APJeT raising capital for plasma tech while mulling sterilization business divest – CEO

Interview 8 December

APJeT raising capital for plasma tech while mulling sterilization business divest – CEO

APJeT is seeking USD 10m to accelerate sales of its proprietary plasma technology as the Centripetal Capital Partners-backed company prepares for anticipated breakout growth, said CEO Bentley Park.    

Morrisville, North Carolina-based APJeT is working with Michael Reeves of QuiVive Global Advisory, which targets sustainability and impact-oriented funds, Park said. The process is targeting investors in the US and Europe, the latter where APJet soon expects a significant footprint, according to Park.   

APJeT has raised approximately USD 25m in total outside capital. It aims to close the current minority round by the end of 1Q23, Park said. Centripetal Capital, which invested in the business in 2010, will maintain its majority position, he added. 

Park said APJeT will likely exit in 2025 to a private equity buyer, though he did not rule out a strategic sale or IPO. If APJet successfully completes this financing, there should be no need for additional capital raises, the CEO noted.   

According to Park, APJeT is projecting revenue of USD 2.5m this year, USD 10m next year, USD 35m in 2024 and USD 90m in 2025. It will shift into profitability in 2023, with a target EBITDA margin of 20%-30%, he said. The company last year brought its manufacturing in-house, which is contributing to cost savings. 

APJeT was founded in 2000 but sales did not meaningfully increase until after Park – a chemical engineer and former Honeywell executive – was hired as CEO in 2018.    

Park mentioned that APJeT is around a year behind the revenue projections he cited in a December 2021 Mergermarket report as the company developed two major new product applications since then, thereby “changing the composition” of the business. The previous report also stated that APJeT was looking to raise USD 10m from outside investors, but the company instead completed a small, undisclosed internal round, Park explained for this report. 

APJeT’s core catalyzed coating technology uses no heat or water, providing a sustainable and cost reducing alternative to conventional textile finishing. Products include release liners and film sheets used to prevent a sticky surface from prematurely adhering (i.e., “peel-and-stick”) while its advanced process can reduce paper weight and potentially cut costs up to 20%, according to Park. 

Though the technology can be used by a variety of markets, APJeT is now focused on the paper market after COVID “transformed the world into a delivery economy” and substantially increased the number of packaging labels, the CEO said. 

European demand

Because its coating can be recycled, APJeT is fielding increasing demand from Europe. Park cited the European Commission’s overall recycling target for 2025 of 65% of all packaging by weight, while noting that traditional silicon coating is not recyclable and must first be removed. 

Since APJeT anticipates a significant footprint in Europe, it may be in the market for a European law firm and accounting firm in around six months, Park mentioned.   

APJeT’s second and newer major application, its surface activation technology, “really took off” the past six months, Park said. Its fast speeds and cool temperature plasma contribute to improved dyeability and printability and increased bond strength and adhesion of up to 10 times, according to Park.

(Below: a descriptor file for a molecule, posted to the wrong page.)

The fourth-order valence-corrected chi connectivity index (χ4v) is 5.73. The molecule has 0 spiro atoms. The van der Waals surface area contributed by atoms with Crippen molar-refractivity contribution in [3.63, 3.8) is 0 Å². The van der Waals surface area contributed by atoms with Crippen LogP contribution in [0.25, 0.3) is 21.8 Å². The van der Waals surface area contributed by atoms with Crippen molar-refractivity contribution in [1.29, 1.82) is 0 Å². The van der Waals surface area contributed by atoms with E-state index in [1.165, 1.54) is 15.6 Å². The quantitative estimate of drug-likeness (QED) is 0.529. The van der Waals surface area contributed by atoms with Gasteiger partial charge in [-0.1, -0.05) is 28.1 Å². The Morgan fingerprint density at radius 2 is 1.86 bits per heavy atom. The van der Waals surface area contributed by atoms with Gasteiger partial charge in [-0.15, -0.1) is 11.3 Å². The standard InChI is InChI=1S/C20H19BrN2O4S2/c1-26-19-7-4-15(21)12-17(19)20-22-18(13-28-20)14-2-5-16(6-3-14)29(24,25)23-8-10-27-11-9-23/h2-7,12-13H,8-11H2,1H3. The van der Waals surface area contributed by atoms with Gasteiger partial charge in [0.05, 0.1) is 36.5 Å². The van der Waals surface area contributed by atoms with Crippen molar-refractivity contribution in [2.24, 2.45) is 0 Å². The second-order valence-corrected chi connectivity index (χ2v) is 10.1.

That division is primarily targeting makers of HDPE pipe, a type of flexible plastic pipe used for fluid and gas transfer that is often used to replace ageing concrete or steel mains pipelines. 

Because of the much longer sales cycle for its core coatings business, APJeT’s surface activation division is now expected to comprise the lion’s share of revenue in 2023, at around 80%, Park said. The coatings business is forecast to overtake the lead by 2025 and comprise roughly 70% of sales by 2027, with half of that revenue recurring from the coating needed for the polymerization machines, the CEO explained.   

Divestiture considered

APJeT has its hands full with the aforementioned solutions and therefore has “limited resources” to market its surface sterilization and air disinfection business, according to Park. The company is considering divesting the business and is entertaining inbound interest. It may decide to launch a formal process next year or choose to wait and more aggressively market the business in 2024, Park said. 

Independent testing has shown that APJeT’s proprietary surface and air technologies can kill COVID-19 on surfaces and in the air to a level of 99.9999% - within 90 seconds. It also achieves a “total kill” rate for other flu and cold viruses, and bacteria such as MRSA, according to Park. In the biotech sector, the technology has been shown to eliminate all biological material, including RNA and DNA, he added.   

Though COVID-driven sales have come down, the surface sterilization technology remains in high demand from US biotech companies, while its air disinfection systems are being used globally by the transportation and corporate jet markets, Park said. 

The business has “tens of customers” and is generating around USD 1m in revenue per year with no proactive sales or marketing, though Park said the value is its unique, patented technology. The most logical buyer, according to the CEO, is a strategic player in the chemicals business – such as Siemens or Honeywell – that could use it as an add-on product. 

APJeT has close to 20 employees. The company uses law firm Lev Berlin & Sousa and accounting firm TMF Group

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